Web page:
Thursday, November 26, 2009

Mapping the Outbreak

Wald's book, Contagious maps the way in which the spread of disease can be used to map a community. This text made me question the way noncommunicable disease can similarly be used to imagine or map a community. One could quickly bring up statistics that show how much more prominent schizophrenia is in western (as opposed to eastern) society, or a plethora of diseases that one never sees in America or Europe.

Wald's focus on "contagions" as opposed to disorders allows her to focus on the materiality of disorders. In fact, it's this biological focus that enables her mapping. When the focus shifts from contagion to disease, we find more powerfully stratified cultural limits that don't actively illustrate these international flows which make up the majority of Wald's discussion. This breakdown of disorder and contagion, on the other hand, allows us to map something entirely different: the immateriality of these communities, and their culturally constructed differences.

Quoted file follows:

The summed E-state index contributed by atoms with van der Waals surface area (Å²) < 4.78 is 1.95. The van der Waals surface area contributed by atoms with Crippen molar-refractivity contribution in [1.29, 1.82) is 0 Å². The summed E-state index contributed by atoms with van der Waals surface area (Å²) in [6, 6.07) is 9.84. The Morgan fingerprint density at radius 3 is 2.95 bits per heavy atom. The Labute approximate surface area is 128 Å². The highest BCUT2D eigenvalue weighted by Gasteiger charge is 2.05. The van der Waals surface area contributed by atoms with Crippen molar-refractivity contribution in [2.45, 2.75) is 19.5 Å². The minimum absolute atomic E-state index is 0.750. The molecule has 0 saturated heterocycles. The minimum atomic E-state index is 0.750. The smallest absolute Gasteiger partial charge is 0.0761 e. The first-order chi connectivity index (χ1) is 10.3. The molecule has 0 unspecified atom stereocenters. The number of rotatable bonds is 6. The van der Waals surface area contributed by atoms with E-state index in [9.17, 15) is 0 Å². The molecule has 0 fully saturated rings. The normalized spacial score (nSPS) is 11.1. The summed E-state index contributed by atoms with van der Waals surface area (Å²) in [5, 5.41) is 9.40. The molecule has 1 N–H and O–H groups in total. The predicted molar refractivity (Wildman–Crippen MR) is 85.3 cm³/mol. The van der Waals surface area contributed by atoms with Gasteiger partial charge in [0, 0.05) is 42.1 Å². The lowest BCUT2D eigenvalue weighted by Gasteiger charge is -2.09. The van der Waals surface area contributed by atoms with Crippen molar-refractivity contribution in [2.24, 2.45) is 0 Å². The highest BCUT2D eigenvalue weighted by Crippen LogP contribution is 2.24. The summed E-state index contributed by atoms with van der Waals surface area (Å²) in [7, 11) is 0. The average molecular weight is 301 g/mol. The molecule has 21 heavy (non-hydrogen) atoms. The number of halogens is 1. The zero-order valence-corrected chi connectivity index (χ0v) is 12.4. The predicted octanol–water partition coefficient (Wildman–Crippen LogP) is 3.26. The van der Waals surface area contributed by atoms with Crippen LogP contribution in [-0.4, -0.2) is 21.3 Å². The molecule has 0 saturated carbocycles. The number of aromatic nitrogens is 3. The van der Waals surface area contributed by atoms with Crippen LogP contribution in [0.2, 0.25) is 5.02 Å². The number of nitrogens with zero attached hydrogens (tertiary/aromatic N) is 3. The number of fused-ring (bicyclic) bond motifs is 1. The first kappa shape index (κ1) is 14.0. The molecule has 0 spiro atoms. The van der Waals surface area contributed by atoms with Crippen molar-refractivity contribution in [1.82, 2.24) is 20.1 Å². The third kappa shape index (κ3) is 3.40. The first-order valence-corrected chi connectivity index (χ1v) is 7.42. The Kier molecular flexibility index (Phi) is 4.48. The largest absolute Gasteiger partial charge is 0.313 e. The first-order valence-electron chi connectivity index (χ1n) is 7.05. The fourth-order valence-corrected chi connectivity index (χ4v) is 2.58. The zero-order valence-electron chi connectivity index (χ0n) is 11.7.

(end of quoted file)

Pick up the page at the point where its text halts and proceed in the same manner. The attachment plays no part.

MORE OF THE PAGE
The differences, unlike "thirdworldization" and "modernization" are more refined. They are differences that can't be quantified or explained. Unlike the "contagious" which can be defined--the microbes can be found--disorders don't have definable origins. While microbes can be mapped, disorders are sites where biopower takes control. The disordered is institutionalized. If there is a contagion, the institution works to contain it. Medicines work on the contagion itself, while institutions work on the individual. Why don't the disordered make neat maps? It seems to me--though this is only a tentative answer--that the disordered individual is always still an individual. One can count the number of names of people with any given disorder, but they will always still mark individuals. The site of the individual always seems to fight the totalizing and generalizing capacity of a map and the way in which it attempts to abstract these entities.

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